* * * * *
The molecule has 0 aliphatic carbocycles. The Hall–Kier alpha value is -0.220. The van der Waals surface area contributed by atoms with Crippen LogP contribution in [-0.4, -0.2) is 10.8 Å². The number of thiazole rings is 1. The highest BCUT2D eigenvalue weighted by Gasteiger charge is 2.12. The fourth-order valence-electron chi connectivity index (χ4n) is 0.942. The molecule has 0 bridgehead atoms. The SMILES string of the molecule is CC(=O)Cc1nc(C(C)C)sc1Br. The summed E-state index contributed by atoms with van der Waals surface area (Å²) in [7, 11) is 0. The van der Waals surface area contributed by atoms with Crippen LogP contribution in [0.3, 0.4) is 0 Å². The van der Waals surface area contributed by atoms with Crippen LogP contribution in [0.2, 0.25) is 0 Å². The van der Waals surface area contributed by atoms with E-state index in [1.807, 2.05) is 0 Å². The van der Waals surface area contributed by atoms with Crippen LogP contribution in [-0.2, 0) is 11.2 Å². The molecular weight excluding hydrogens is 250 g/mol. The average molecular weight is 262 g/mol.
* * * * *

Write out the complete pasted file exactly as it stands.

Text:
The molecule has 0 aliphatic carbocycles. The Hall–Kier alpha value is -0.220. The van der Waals surface area contributed by atoms with Crippen LogP contribution in [-0.4, -0.2) is 10.8 Å². The number of thiazole rings is 1. The highest BCUT2D eigenvalue weighted by Gasteiger charge is 2.12. The fourth-order valence-electron chi connectivity index (χ4n) is 0.942. The molecule has 0 bridgehead atoms. The SMILES string of the molecule is CC(=O)Cc1nc(C(C)C)sc1Br. The summed E-state index contributed by atoms with van der Waals surface area (Å²) in [7, 11) is 0. The van der Waals surface area contributed by atoms with Crippen LogP contribution in [0.3, 0.4) is 0 Å². The van der Waals surface area contributed by atoms with Crippen LogP contribution in [0.2, 0.25) is 0 Å². The van der Waals surface area contributed by atoms with E-state index in [1.807, 2.05) is 0 Å². The van der Waals surface area contributed by atoms with Crippen LogP contribution in [-0.2, 0) is 11.2 Å². The molecular weight excluding hydrogens is 250 g/mol. The average molecular weight is 262 g/mol.